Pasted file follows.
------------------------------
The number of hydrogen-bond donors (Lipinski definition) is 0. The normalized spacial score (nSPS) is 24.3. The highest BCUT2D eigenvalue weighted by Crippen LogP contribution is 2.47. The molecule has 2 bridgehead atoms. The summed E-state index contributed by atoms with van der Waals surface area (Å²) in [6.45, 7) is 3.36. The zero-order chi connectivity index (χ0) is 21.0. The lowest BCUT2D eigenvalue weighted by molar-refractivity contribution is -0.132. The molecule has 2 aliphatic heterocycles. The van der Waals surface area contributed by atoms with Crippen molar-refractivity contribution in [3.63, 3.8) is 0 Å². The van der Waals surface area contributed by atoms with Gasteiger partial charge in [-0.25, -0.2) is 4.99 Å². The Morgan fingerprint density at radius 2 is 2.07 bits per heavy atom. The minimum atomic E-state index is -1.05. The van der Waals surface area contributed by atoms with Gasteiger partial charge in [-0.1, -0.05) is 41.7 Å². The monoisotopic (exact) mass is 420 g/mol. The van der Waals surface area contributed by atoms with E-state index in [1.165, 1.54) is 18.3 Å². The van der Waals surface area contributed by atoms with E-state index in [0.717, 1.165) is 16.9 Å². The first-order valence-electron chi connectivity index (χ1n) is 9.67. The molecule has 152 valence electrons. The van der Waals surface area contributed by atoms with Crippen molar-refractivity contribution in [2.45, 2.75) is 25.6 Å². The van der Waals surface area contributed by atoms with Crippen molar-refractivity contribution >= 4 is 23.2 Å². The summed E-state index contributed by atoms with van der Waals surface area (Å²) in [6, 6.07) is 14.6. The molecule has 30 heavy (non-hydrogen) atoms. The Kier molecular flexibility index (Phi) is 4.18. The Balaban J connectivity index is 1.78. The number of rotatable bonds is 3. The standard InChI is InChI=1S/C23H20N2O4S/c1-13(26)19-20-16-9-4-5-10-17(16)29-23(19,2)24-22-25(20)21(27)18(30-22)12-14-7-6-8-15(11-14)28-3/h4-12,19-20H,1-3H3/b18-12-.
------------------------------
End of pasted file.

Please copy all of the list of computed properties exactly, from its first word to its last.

The number of hydrogen-bond donors (Lipinski definition) is 0. The normalized spacial score (nSPS) is 24.3. The highest BCUT2D eigenvalue weighted by Crippen LogP contribution is 2.47. The molecule has 2 bridgehead atoms. The summed E-state index contributed by atoms with van der Waals surface area (Å²) in [6.45, 7) is 3.36. The zero-order chi connectivity index (χ0) is 21.0. The lowest BCUT2D eigenvalue weighted by molar-refractivity contribution is -0.132. The molecule has 2 aliphatic heterocycles. The van der Waals surface area contributed by atoms with Crippen molar-refractivity contribution in [3.63, 3.8) is 0 Å². The van der Waals surface area contributed by atoms with Gasteiger partial charge in [-0.25, -0.2) is 4.99 Å². The Morgan fingerprint density at radius 2 is 2.07 bits per heavy atom. The minimum atomic E-state index is -1.05. The van der Waals surface area contributed by atoms with Gasteiger partial charge in [-0.1, -0.05) is 41.7 Å². The monoisotopic (exact) mass is 420 g/mol. The van der Waals surface area contributed by atoms with E-state index in [1.165, 1.54) is 18.3 Å². The van der Waals surface area contributed by atoms with E-state index in [0.717, 1.165) is 16.9 Å². The first-order valence-electron chi connectivity index (χ1n) is 9.67. The molecule has 152 valence electrons. The van der Waals surface area contributed by atoms with Crippen molar-refractivity contribution in [2.45, 2.75) is 25.6 Å². The van der Waals surface area contributed by atoms with Crippen molar-refractivity contribution >= 4 is 23.2 Å². The summed E-state index contributed by atoms with van der Waals surface area (Å²) in [6, 6.07) is 14.6. The molecule has 30 heavy (non-hydrogen) atoms. The Kier molecular flexibility index (Phi) is 4.18. The Balaban J connectivity index is 1.78. The number of rotatable bonds is 3. The standard InChI is InChI=1S/C23H20N2O4S/c1-13(26)19-20-16-9-4-5-10-17(16)29-23(19,2)24-22-25(20)21(27)18(30-22)12-14-7-6-8-15(11-14)28-3/h4-12,19-20H,1-3H3/b18-12-.